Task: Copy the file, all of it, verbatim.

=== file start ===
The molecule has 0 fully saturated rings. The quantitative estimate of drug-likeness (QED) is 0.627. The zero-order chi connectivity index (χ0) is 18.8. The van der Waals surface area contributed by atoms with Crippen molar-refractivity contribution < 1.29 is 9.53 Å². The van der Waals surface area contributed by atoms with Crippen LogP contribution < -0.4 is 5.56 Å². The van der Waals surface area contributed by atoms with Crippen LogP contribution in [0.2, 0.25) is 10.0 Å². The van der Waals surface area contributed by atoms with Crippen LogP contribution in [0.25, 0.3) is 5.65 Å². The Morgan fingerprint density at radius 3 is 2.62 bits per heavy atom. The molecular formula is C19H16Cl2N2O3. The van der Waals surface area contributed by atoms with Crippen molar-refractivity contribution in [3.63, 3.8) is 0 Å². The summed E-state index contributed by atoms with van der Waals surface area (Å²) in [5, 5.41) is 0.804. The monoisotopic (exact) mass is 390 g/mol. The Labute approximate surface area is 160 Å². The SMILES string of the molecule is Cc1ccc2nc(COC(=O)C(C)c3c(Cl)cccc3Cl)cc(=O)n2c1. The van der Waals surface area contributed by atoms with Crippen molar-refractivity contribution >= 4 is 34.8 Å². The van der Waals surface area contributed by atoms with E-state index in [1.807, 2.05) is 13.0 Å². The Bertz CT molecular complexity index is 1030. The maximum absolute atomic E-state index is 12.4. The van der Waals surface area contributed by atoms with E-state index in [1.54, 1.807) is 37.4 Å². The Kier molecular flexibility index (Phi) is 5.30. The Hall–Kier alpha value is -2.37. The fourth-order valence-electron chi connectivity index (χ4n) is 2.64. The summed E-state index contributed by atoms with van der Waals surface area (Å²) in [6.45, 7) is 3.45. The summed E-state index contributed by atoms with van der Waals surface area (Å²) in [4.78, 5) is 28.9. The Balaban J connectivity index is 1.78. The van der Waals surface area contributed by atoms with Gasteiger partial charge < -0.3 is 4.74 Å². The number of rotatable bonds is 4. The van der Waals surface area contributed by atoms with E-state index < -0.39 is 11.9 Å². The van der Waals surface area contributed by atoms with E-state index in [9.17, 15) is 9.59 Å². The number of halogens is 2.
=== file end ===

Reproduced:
The molecule has 0 fully saturated rings. The quantitative estimate of drug-likeness (QED) is 0.627. The zero-order chi connectivity index (χ0) is 18.8. The van der Waals surface area contributed by atoms with Crippen molar-refractivity contribution < 1.29 is 9.53 Å². The van der Waals surface area contributed by atoms with Crippen LogP contribution < -0.4 is 5.56 Å². The van der Waals surface area contributed by atoms with Crippen LogP contribution in [0.2, 0.25) is 10.0 Å². The van der Waals surface area contributed by atoms with Crippen LogP contribution in [0.25, 0.3) is 5.65 Å². The Morgan fingerprint density at radius 3 is 2.62 bits per heavy atom. The molecular formula is C19H16Cl2N2O3. The van der Waals surface area contributed by atoms with Crippen molar-refractivity contribution in [3.63, 3.8) is 0 Å². The summed E-state index contributed by atoms with van der Waals surface area (Å²) in [5, 5.41) is 0.804. The monoisotopic (exact) mass is 390 g/mol. The Labute approximate surface area is 160 Å². The SMILES string of the molecule is Cc1ccc2nc(COC(=O)C(C)c3c(Cl)cccc3Cl)cc(=O)n2c1. The van der Waals surface area contributed by atoms with Crippen molar-refractivity contribution >= 4 is 34.8 Å². The van der Waals surface area contributed by atoms with E-state index in [1.807, 2.05) is 13.0 Å². The Bertz CT molecular complexity index is 1030. The maximum absolute atomic E-state index is 12.4. The van der Waals surface area contributed by atoms with E-state index in [1.54, 1.807) is 37.4 Å². The Kier molecular flexibility index (Phi) is 5.30. The Hall–Kier alpha value is -2.37. The fourth-order valence-electron chi connectivity index (χ4n) is 2.64. The summed E-state index contributed by atoms with van der Waals surface area (Å²) in [6.45, 7) is 3.45. The summed E-state index contributed by atoms with van der Waals surface area (Å²) in [4.78, 5) is 28.9. The Balaban J connectivity index is 1.78. The van der Waals surface area contributed by atoms with Gasteiger partial charge < -0.3 is 4.74 Å². The number of rotatable bonds is 4. The van der Waals surface area contributed by atoms with E-state index < -0.39 is 11.9 Å². The van der Waals surface area contributed by atoms with E-state index in [9.17, 15) is 9.59 Å². The number of halogens is 2.